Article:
Scientists pleased with results
The Bulgarian prime minister, Boyko Borisov, has sacked his science and education minister, Sergei Ignatov, after an uproar over alleged corruption and cronyism in science funding. Last November, hundreds of scientists complained that Bulgarian Science Fund officials had favoured unsound research projects in a recent Lv15 million (£6.6 million) competition, thereby diverting funds from worthier schemes. Petitioning the prime minister, scientists accused the fund - which is overseen by the Ministry of Education, Youth and Science - of nepotism and demanded an investigation, Nature reported. Despite rejecting accusations of the deliberate mismanagement of research funds, a recent state inquiry criticised Mr Ignatov’s leadership, forcing Mr Borisov to act.
No ifs, more ‘butts’ in workplace
A US governor has argued that state colleges and universities should be funded based on graduate employment rates. Pat McCrory, governor of North Carolina, made the comments on a nationally syndicated radio show, adding that he was instructing his staff to look at drafting legislation to address the issue. He told Bill Bennett’s Morning in America show that such legislation would not be “based on butts in seats but on how many of those butts can get jobs”. Mr McCrory said that he was a fan of vocational training and that certain universities were not offering courses conducive to employment, WRAL.com reported. His comments met with criticism from the university sector. Andrew Perrin, associate professor of sociology at the University of North Carolina at Chapel Hill, said the comments showed a “fundamental misunderstanding” of the purpose of higher education, The News & Observer reported. “A strong, diverse and challenging liberal arts education…is the best possible resource for dealing with the reality of uncertain futures,” he said.
Dress code is not of our design
The Palestinian Ministry of Higher Education has reversed a decision by a public university in Gaza forcing female students to wear Islamic clothing including the hijab on campus. Ali Al-Jarbawi, the higher education minister, sent an official letter to the acting head of Al-Aqsa University stating that only his ministry had the authority to impose such regulations and that the rule would be scrapped. Al-Aqsa’s board had unanimously voted to approve a decision to force female students to abide by a “decent dress code”, including the hijab, Gulf News reported. Dr Al- Jarbawi said that the ministry had not been consulted before the decision was made and that the Palestinian National Authority had no specific definition of a “decent dress code”.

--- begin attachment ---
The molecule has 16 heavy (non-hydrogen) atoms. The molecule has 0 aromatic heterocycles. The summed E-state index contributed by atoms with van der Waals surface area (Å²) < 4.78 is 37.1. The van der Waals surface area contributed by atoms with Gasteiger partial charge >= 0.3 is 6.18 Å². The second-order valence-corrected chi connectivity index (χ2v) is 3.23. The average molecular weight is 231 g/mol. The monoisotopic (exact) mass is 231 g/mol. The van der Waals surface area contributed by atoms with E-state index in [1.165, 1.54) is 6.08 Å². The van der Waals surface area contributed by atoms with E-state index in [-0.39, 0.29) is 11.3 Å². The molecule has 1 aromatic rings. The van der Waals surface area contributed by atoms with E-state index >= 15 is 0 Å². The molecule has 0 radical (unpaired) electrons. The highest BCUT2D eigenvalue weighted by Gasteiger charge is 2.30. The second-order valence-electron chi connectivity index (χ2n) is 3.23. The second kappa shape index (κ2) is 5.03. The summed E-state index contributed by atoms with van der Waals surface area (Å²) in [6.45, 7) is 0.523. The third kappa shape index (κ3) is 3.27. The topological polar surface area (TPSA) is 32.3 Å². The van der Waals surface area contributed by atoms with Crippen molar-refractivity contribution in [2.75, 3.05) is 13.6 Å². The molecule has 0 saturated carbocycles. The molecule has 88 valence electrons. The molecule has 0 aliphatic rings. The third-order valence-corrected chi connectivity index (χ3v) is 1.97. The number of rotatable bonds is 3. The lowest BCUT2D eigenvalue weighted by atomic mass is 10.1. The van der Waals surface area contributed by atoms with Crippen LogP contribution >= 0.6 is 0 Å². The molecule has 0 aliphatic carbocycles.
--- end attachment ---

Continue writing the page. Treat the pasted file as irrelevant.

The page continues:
Hands across the Indian Ocean
An Indian women’s university has signed a partnership agreement with a South Korean institution. Bhagat Phool Singh Mahila Vishwavidyalaya University (BPSMV) will now set up academic and research collaborations with Kwangwoon University in Seoul. Pankaj Mittal, BPSMV’s vice- chancellor, expressed her delight with the agreement, saying it would benefit the institution’s students and staff. Dae-hee Lee, professor at Kwangwoon’s department of public administration, said that India and South Korea had a social and cultural affinity, adding that the deal would help to foster closer ties between the nations, The Times of India reported.
William, it was really something
A US university has benefited from the largest donation ever made to its College of Engineering, which will be used to fund scholarships and staff appointments. Officials from the University of Illinois at Urbana- Champaign revealed that it had received a $100 million (£63.4 million) gift from the Grainger Foundation in memory of William W. Grainger, a Class of 1919 graduate of the university’s electrical engineering programme who went on to establish W.W. Grainger, a leading industrial supply company. “It will allow us to recruit a level of faculty and attract a level of students who might not look to us…otherwise,” said Phyllis Wise, chancellor of the institution. The donation will form the basis of the Grainger Engineering Breakthroughs Initiative, which will fund staff and scholarships, and support research, the Chicago Tribune reported.